What am I doing this Australia Day holiday. Nothing!
I’m sitting in my big, old, cane armchair on my back veranda just being. It is wonderfully cool this morning after some really torrid days. It rained last night and low clouds still obscure the sun. Over the sounds of birds and running water from the pond I can hear the distant roar of a churning ocean. There is a strong breeze riffling the palm fronds and trees who are singing sibilant songs of joy at the coming of the monsoon. Lorikeets streak overhead and gather in the bouganvillea shouting, “Great day. Great. Great. Great.”
I probably should get out and do some work in the garden but…no, I won’t. I want to simply enjoy what I’ve been busy working on these last few years. The golden cane I planted a couple of years ago is now taller than the garage they stand along. In front of them sit six raised garden bed of silver corrugated iron, most of which still have some veggies in. I’ve pineapple plants in one. I love the contrast of their spiky architecture against the softer shapes of the other plants. The parsnip need further thinning. I’ll pull some later to put in my vegetable bake. There are a couple of eggplant that need picking and I’ll harvest a large punnet of burgandy and French basil to make pesto.(It’s delish.) Unfortunately most of the strawberry plants have succumbed to the heat but one, in a slightly more shaded part of that bed, struggles gamely on. My asparagus plant is now taller than me and I adore its fine, ferny leaves, to say nothing of the shoots I will soon pick to add to my salad for lunch. Speaking of which the Roma tomatoes, planted only three weeks ago are climbing the trellis and should soon yield me a summer crop.
In August last year I dug a 1 X 2 metre pond and built a small decorative bridge, still strong enough to walk on, from a flat pack, lol. Oh listen! Even the kookaburras found that funny. Come on guys give me a break. Anyhow, at the far side of that is the bird feeder where doves, pigeons, red-wing parrots, rosellas, lorikeets and others come to squabble about who gets the best pickings. The lories are dreadful bullies and when they come in the others scatter. Around the base of the feeder, millet and corn are springing up from the spilt seed. This side of the pond are three pineapple plants, from which I’ve recently had three delicious little pines. Yum!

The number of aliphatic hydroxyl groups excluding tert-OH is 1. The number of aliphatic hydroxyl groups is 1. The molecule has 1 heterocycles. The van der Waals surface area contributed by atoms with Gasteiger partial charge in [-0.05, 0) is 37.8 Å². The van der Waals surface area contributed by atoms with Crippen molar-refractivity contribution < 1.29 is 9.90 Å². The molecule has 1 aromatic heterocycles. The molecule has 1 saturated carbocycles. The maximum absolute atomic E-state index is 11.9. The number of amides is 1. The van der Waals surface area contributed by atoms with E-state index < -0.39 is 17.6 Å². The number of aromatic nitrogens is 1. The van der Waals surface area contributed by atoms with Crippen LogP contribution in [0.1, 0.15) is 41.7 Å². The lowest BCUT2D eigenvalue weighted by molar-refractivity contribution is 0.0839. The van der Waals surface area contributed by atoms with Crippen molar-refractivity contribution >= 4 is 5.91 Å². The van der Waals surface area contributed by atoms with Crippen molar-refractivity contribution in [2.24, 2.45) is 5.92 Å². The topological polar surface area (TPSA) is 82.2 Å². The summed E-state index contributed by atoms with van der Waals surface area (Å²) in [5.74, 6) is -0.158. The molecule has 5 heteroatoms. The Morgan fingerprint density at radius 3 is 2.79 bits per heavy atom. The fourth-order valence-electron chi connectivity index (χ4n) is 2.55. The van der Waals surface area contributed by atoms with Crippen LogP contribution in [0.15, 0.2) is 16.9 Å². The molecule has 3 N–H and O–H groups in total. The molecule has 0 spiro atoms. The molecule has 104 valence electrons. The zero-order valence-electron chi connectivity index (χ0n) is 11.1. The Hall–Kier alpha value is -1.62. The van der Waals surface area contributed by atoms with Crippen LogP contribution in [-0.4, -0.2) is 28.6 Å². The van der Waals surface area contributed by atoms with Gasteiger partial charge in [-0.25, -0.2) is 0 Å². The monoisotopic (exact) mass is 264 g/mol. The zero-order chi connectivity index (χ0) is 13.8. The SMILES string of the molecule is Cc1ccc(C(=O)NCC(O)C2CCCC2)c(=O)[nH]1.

On the far side of the pond I built a large, horseshoe shaped, raised garden. There is a lovely tree, which I think is called an acasia alata or some such. Four months ago I transplanted it from the back of the garage where it and some of its brothers had unaccountably sprung up. There is no parent tree anywhere close. The birds must have dropped seeds. This delightful tree obviously loves its new position and is thriving. It has bright yellow candles for flowers and has been in blossom the entire time. It leans out over the pond giving the papyrus shade. Across in the right hand of the horseshoe is another tree I rescued, a frangipani. It too is enjoying its new status as counter balance to the yellow candle tree. Though it still has leaves, it is no longer flowering. I wonder what it will look like in winter when its elegant arms are bare and the plants I’ve just put in have grown?
There is another bridge to the right of the pond from under which flows a small, dry creek of pale river stones. It, the bridge, is connected to the round, cement top of the septic tank, which stands about eight inches above the surrounding ground. I decided the bare cement looked ugly, so have covered it with a carpet of green mock grass. That sounds like it would be ugly, right? Well, it’s not. It looks like a large moss covered rock. On it sits Buddha, a pink lotus in a bowl of river stones and a large piece of petrified wood creating an oasis of uncluttered calm between the two bridges and the busily growing gardens.
Behind and slightly to the left of this is an enormous purple flowering bougnvillea, for which I cannot take the credit. It and the smaller salmon coloured one to its left were the only plants in the back yard when I arrived. Along the left fence there is now a cover of burgundy about 500cm tall interspersed with lillipilli, small bottlebrush and frangipani.
Oh dear the bloke next door has just started using some sort of power tool and is disturbing my peace. Well, it is time I got moving anyway. I have no idea why I thought any of this would be of interest but I’ve enjoyed writing it never-the-less.
Have a wonderful day. I intend doing so. Cheers for now, Rosa.